EMC cautions that the invulnerability architecture of Data Domain can only ensure the consistency of data as it was received.  If network or application errors upstream cause corruption before the data is received by the Data Domain appliance, the appliance will happily write that corrupt data to disk, preserve it, and restore it back in the same, corrupt, format at a later date.  In order to guarantee data is perfectly unchanged, it must be verified against the data as it existed before it left the client server.  This is the only way to ensure true end-to-end validity of the backup data—short of actually restoring it.  I’ll explain how Simpana does this later in this post.

With strong data integrity assurances already existing in most storage arrays and Data Domain lacking the ability to perform end-to-end verification of data as it existed on the client, perhaps there is more marketing to be found in the Invulnerability Architecture than substance.

Raid 6

I believe the most defining feature to the Invulnerability Architecture is extra protection afforded through Raid 6.  As a NetApp consultant nearly every customer I spoke with used RAID-DP, which is NetApp’s implementation of RAID 6, and I can’t recall a single incident where 3 individual drives failed and compromised a raidgroup.  I did, however, see multiple double-disk failures.  The real problem with RAID 6 implementations—with the exception of RAID-DP—is the performance hit on write operations.  One of the great benefits of deduplication, however, is its ability to greatly reduce the I/O needed for disk write operations by eliminating the writing of duplicate data.  Deduplicated restores, on-the-other-hand, can use all the disk read performance it can get and RAID 6 has very little read performance overhead.  These items make RAID 6 a good fit as a deduplicated backup target.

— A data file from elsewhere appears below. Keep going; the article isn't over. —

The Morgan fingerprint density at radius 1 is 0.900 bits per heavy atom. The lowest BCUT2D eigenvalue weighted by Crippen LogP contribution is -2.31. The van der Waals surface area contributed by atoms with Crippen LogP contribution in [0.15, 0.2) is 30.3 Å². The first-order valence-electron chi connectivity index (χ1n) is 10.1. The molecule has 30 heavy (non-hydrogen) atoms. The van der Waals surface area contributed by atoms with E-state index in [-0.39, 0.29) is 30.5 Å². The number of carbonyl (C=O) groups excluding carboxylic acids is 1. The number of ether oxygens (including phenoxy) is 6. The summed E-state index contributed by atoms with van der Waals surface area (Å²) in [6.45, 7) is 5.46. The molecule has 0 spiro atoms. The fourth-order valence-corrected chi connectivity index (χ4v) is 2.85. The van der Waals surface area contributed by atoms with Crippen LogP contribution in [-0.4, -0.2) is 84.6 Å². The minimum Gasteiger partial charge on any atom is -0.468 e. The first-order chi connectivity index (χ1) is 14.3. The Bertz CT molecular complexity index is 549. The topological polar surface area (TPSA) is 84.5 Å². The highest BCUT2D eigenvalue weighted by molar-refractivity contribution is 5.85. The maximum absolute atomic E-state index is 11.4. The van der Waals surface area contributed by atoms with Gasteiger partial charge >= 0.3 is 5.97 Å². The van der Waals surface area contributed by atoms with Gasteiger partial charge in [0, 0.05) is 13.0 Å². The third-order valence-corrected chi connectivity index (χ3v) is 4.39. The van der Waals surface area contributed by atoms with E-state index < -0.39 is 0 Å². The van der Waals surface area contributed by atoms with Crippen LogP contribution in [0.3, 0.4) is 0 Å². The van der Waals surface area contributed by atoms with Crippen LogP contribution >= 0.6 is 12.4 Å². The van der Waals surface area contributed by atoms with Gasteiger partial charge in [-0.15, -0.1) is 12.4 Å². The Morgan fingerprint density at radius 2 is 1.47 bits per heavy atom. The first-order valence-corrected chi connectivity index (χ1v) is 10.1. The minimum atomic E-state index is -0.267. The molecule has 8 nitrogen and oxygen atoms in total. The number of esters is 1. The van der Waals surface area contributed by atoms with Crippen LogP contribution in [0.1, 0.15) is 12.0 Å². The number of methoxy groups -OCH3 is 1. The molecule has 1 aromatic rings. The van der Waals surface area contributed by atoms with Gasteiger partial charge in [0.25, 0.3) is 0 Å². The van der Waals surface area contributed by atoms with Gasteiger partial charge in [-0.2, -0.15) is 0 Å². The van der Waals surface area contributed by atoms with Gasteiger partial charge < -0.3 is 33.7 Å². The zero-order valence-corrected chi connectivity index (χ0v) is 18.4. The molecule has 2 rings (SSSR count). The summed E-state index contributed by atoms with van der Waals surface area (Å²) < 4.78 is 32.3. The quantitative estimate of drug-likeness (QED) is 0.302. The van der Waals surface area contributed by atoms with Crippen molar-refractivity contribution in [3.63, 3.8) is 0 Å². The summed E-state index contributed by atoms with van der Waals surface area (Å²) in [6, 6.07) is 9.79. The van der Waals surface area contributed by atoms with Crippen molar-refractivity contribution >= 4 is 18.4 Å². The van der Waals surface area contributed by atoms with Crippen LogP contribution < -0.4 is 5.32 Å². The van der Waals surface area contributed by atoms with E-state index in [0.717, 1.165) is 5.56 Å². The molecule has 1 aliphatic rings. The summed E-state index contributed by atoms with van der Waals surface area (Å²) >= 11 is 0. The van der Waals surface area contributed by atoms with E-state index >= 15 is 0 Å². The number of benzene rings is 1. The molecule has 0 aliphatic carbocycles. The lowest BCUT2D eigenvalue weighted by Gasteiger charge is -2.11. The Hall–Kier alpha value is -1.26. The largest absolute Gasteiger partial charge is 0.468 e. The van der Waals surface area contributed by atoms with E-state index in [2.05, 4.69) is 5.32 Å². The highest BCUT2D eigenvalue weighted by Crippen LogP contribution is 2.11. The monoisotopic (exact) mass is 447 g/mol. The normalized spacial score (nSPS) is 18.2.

Once again, though, this capability is not unique to Data Domain.  Most storage vendors now also support RAID 6.

Simpana and “Epic Data Indestructability”

Let’s now look into some of the capabilities built into Simpana that help ensure data availability in addition to what hardware alone can provide.